2 cloves garlic, minced

1 small yellow squash, cut into 1/4" half moons

4 cups collard greens, stemmed and sliced

1 red bell pepper, diced

2 small vine tomatoes, diced

2 tsp oregano, minced

2 tsp basil, minced

1 tsp cilantro, minced

1/3 cup lemon juice

salt & pepper

crumbled feta cheese

Cook pasta to desired firmness. Strain and let cool. Do not rinse. 

Meanwhile, heat a saute pan and add a couple tablespoons of olive oil. Cook onions until translucent. Add garlic and yellow squash and cook for about 1 minute. Add collard greens and saute until tender. 

In a bowl mix the pasta with the cooked ingredients. Add the chopped tomato. dd the rest of the olive oil, chopped herbs and lemon juice. Season with salt and pepper to taste. Crumble feta over the top and serve.

Rice & Tofu Collarito


1 cup basmati rice

1 jalapeno, small dice

2 cloves garlic, chopped

1/4 cup cilantro, chopped

1 lime, zest and juice

Veggie filling: 

1 zucchini/yellow squash, diced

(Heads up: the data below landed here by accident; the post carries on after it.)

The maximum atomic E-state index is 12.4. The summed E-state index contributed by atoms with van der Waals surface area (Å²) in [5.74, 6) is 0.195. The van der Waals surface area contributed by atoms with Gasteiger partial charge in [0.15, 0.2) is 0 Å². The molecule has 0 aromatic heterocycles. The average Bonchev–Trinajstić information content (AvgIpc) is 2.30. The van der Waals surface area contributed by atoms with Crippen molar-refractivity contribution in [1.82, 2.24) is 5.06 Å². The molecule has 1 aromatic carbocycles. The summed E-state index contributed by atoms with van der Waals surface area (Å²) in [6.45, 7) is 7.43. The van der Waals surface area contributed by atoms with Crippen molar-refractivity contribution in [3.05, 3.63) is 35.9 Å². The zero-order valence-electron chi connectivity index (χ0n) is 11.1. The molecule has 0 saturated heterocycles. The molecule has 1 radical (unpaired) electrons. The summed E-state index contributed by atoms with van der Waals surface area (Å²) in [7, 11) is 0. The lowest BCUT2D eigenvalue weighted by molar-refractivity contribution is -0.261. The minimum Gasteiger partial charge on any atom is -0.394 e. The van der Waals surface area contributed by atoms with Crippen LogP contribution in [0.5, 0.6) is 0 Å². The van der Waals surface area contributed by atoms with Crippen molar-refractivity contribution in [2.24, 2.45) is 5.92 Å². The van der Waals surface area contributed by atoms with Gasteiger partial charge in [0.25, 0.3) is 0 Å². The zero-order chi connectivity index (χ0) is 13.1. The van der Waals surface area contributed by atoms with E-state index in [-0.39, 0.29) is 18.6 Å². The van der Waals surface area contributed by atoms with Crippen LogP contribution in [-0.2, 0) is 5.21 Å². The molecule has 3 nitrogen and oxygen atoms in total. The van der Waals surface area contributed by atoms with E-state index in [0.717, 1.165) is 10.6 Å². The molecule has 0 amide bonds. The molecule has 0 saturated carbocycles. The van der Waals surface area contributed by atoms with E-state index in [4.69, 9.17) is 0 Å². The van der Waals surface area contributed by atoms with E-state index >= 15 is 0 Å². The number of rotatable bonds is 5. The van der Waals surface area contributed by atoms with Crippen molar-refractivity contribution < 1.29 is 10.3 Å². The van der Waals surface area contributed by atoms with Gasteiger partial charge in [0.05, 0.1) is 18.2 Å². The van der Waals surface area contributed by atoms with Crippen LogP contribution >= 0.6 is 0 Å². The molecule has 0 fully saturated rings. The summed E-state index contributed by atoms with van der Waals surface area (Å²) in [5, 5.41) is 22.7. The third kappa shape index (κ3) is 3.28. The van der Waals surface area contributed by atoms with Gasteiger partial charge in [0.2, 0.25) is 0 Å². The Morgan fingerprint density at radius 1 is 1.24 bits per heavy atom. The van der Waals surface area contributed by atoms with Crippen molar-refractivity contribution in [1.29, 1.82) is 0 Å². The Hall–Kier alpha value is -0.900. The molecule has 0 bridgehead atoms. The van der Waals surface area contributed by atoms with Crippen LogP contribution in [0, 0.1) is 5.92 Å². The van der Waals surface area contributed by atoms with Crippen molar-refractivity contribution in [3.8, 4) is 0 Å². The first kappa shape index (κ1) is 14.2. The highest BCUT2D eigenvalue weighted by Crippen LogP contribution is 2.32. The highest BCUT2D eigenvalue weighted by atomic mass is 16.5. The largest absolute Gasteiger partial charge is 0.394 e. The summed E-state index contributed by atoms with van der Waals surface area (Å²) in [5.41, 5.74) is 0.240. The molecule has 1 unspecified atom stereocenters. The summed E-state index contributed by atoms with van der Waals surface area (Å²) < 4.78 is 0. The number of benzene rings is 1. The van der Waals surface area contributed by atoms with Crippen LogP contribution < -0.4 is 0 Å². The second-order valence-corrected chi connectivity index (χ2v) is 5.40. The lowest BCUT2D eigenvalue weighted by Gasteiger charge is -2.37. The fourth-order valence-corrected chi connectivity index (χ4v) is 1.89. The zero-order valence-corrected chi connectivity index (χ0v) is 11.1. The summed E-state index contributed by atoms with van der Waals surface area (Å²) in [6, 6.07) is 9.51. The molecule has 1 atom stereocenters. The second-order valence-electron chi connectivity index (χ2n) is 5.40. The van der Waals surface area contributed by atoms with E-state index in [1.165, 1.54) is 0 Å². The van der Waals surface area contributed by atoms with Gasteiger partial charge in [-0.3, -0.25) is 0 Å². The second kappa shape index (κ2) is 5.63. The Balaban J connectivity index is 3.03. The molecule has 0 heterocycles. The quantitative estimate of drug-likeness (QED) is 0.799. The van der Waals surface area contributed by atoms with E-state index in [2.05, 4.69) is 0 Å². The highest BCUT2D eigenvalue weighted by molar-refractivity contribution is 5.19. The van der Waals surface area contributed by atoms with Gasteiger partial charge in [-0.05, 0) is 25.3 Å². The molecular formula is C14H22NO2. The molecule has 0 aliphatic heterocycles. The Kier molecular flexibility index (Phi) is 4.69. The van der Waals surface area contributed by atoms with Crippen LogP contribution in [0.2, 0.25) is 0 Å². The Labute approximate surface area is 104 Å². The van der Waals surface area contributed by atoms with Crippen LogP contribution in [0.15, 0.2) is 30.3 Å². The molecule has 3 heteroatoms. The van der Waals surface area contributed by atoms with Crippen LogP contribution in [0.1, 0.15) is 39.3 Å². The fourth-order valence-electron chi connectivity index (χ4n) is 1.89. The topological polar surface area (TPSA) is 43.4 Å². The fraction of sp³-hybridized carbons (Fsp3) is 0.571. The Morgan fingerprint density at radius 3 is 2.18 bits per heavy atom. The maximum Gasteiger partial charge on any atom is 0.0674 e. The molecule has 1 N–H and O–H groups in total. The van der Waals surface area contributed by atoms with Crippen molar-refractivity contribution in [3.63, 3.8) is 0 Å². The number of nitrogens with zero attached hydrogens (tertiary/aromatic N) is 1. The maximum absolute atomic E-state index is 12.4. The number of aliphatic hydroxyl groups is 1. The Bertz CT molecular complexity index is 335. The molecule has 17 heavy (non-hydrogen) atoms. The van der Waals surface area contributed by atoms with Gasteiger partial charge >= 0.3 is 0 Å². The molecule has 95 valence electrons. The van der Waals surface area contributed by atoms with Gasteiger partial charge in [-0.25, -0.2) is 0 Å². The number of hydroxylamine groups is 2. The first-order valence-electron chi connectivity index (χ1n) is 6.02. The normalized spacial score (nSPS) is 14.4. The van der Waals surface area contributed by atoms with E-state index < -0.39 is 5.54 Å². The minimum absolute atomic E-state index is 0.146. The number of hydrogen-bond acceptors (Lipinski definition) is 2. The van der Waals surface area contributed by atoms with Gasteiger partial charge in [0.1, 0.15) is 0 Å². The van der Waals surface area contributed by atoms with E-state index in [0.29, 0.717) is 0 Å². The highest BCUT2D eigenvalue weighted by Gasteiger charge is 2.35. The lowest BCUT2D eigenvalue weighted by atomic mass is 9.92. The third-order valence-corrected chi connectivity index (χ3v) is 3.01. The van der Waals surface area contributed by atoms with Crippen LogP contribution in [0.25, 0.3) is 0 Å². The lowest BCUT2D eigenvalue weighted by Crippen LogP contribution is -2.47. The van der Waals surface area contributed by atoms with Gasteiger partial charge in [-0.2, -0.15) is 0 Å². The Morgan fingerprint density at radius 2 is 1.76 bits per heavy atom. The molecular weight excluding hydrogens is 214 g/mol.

1 red pepper, diced

1/2 yellow onion, diced

1 tsp cumin

1 tsp coriander

1 tbsp tumeric

1 pound extra firm tofu, crumbled 

salt & pepper to taste

Red pepper dip:

2 red peppers, fire roasted

1/4 cup walnuts, toasted

1 tsp honey

1/2 cup olive oil


5 collard green leaves

1 tomato, sliced

Boil two cups of water, add rice, jalapeno, and garlic. Bring back to a boil, then turn to low heat and cover. Once cooked add in lime juice, lime zest and cilantro. Saute veggies in two tbsp oil until softened, add crumbled tofu and spices, heat through. Season as desired. For the red pepper dip, add fire roasted peppers, walnuts and honey to a food processor. With machine running, add olive oil slowly until a smooth paste forms. Season as desired.

Blanch collard greens until just cooked, about 30 seconds to 1 minute, and shock in ice water. Cut out the large vein and cut leaves into 4 equal pieces. Place 1 slice of tomato, two tablespoons of rice and one tablespoon of veggie and tofu mix in the center of the collard leaf. Roll up as if making a burrito. Dip in red pepper sauce and enjoy!